May 132012

First, just because someone is sitting quietly with their eyes closed in meditation doesn’t mean they’re better at it than you are, even if you’ve never tried it before. Really.

There are a few more things you might like to know. You don’t have to sit on the floor to meditate. Meditation does not mean making your mind a blank, and you can never fail at meditation. It’s a practice and you start where you are. No tests. No pass, no fail.

I started meditating years ago because I was drawn to yoga, and meditation is part of yoga. At retreats I learned a method and I was hooked. I was also pretty sure that everyone else was doing it better than I was. My mind was distracted, my thoughts wandered and I would end the meditation feeling strangely guilty and glad no one could see inside my mind.

Over the years I grew to like meditation more and more. I grew to see my tangled, unruly mind as a puppy-mind. After all, we don’t expect puppies to train themselves, and we think they’re adorable. Why not pay the same loving attention to my mind? We train puppies step by step, and so it is with the mind. I found that paying attention to my puppy-mind, watching its antics, and gently redirecting it again and again to the focus of my meditation was very calming, very relaxing, very grounding. I’m still practicing.

I will say that over time my mind has learned to settle down and my wildest thought-ramblings are somewhat tamed. But the most important thing I’ve learned is that it’s called practice for a reason. We are practicing the art of concentration, just the way you might practice the piano or painting or throwing a baseball. Meditation is a learning process.

Here are a few methods of meditation for you to enjoy. Sitting in a posture with an upright spine is very helpful, and a straightback chair is perfectly fine.

  1. Choose an inspiring word or image as your focus. Repeat the word silently within, or hold the image in your mind in a steady way.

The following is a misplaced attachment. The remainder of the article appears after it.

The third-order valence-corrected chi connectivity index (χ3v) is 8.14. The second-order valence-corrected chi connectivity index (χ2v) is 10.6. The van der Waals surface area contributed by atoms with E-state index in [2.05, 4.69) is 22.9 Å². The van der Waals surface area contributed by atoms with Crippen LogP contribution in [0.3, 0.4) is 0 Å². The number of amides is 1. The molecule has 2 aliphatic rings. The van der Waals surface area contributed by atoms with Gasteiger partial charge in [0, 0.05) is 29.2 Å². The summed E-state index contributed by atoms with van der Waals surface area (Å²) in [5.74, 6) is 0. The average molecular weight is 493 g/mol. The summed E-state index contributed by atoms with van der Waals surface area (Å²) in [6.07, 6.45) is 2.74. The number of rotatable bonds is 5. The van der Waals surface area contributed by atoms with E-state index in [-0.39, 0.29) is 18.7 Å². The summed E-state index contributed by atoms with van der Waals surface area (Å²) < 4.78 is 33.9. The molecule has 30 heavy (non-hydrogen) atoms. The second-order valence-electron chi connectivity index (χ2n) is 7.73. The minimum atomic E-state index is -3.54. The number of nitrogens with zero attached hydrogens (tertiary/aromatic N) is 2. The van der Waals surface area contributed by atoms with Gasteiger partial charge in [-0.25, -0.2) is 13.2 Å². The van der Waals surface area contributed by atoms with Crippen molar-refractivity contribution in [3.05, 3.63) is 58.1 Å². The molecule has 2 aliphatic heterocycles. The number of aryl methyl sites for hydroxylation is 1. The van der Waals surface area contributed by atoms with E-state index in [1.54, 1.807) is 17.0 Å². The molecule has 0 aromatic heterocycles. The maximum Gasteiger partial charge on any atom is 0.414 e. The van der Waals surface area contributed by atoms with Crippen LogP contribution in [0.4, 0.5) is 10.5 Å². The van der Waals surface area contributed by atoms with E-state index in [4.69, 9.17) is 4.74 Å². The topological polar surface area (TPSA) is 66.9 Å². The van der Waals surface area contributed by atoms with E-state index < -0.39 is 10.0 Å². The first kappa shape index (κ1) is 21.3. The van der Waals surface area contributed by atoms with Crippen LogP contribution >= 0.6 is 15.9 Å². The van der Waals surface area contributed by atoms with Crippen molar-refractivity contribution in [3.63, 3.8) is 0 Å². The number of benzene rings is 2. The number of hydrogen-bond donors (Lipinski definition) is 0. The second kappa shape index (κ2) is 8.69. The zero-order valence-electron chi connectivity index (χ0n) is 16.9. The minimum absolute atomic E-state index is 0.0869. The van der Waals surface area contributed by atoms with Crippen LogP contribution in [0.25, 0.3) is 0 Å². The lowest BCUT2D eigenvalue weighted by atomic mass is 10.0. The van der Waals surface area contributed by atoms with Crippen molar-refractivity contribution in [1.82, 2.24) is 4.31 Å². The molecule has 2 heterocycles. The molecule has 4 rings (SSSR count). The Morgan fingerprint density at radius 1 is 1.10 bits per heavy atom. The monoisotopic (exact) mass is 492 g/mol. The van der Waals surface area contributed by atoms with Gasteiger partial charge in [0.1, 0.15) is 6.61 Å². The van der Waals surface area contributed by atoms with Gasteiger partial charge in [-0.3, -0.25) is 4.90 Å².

2. Meditate on your breath. Pay attention to your breath as it comes in and goes out. That’s all. Follow it in, follow it out.
  3. Picture a flame in your heart. See it filling your heart with the glow of light, love and compassion. Feel it spread to fill your whole body… then gradually fill the room…  the building, your neighborhood, your city, your country, the world, the universe! When everything is filled with the glow of light, love and compassion, rest in that place for as long as you like.

Don’t worry when a thought interrupts your concentration. Simply return your attention to the focus of your meditation. And if you get lost in your thoughts for awhile before you’re even aware of having them, this is normal. What you’re practicing is: (1) Noticing and (2) Returning your attention to the meditation. We practice this over and over and over again. That’s meditation.

Did you know?  Meditation causes pain reduction roughly equivalent to the benefits of morphine. From an article called, Thinking Away the Pain: Meditation as cheap, self-administered morphine:

Consider a study by scientists at Wake Forest University. After only a few days of meditation training—teaching people to better focus their attention, concentrating less on the discomfort and more on a soothing stimulus—subjects reported a 57% reduction in the “unpleasantness” of their pain. Such improvements are roughly equivalent to the benefits of morphine.

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